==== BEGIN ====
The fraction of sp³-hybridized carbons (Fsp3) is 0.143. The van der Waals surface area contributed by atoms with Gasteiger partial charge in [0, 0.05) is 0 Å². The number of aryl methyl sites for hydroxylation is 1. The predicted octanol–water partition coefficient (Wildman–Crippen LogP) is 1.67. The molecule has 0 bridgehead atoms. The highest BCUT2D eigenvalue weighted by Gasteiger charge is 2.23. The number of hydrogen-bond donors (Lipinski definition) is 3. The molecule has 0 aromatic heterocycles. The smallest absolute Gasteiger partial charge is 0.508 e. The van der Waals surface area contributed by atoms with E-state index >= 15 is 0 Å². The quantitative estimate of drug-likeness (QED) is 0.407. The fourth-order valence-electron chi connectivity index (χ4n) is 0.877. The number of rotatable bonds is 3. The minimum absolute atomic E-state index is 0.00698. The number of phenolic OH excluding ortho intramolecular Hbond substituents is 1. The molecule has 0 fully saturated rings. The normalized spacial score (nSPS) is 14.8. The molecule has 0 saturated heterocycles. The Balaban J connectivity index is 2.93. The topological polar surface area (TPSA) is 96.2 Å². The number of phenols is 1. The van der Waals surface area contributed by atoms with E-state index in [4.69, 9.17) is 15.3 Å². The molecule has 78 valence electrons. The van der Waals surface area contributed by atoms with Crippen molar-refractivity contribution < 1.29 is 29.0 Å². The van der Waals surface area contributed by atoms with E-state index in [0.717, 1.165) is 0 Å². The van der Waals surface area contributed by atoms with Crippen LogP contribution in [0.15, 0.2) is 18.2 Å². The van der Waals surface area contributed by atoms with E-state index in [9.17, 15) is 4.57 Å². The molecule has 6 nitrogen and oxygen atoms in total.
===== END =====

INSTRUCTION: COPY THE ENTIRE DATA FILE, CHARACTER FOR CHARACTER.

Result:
The fraction of sp³-hybridized carbons (Fsp3) is 0.143. The van der Waals surface area contributed by atoms with Gasteiger partial charge in [0, 0.05) is 0 Å². The number of aryl methyl sites for hydroxylation is 1. The predicted octanol–water partition coefficient (Wildman–Crippen LogP) is 1.67. The molecule has 0 bridgehead atoms. The highest BCUT2D eigenvalue weighted by Gasteiger charge is 2.23. The number of hydrogen-bond donors (Lipinski definition) is 3. The molecule has 0 aromatic heterocycles. The smallest absolute Gasteiger partial charge is 0.508 e. The van der Waals surface area contributed by atoms with E-state index >= 15 is 0 Å². The quantitative estimate of drug-likeness (QED) is 0.407. The fourth-order valence-electron chi connectivity index (χ4n) is 0.877. The number of rotatable bonds is 3. The minimum absolute atomic E-state index is 0.00698. The number of phenolic OH excluding ortho intramolecular Hbond substituents is 1. The molecule has 0 fully saturated rings. The normalized spacial score (nSPS) is 14.8. The molecule has 0 saturated heterocycles. The Balaban J connectivity index is 2.93. The topological polar surface area (TPSA) is 96.2 Å². The number of phenols is 1. The van der Waals surface area contributed by atoms with E-state index in [4.69, 9.17) is 15.3 Å². The molecule has 78 valence electrons. The van der Waals surface area contributed by atoms with Crippen molar-refractivity contribution < 1.29 is 29.0 Å². The van der Waals surface area contributed by atoms with E-state index in [0.717, 1.165) is 0 Å². The van der Waals surface area contributed by atoms with Crippen LogP contribution in [0.15, 0.2) is 18.2 Å². The van der Waals surface area contributed by atoms with E-state index in [9.17, 15) is 4.57 Å². The molecule has 6 nitrogen and oxygen atoms in total.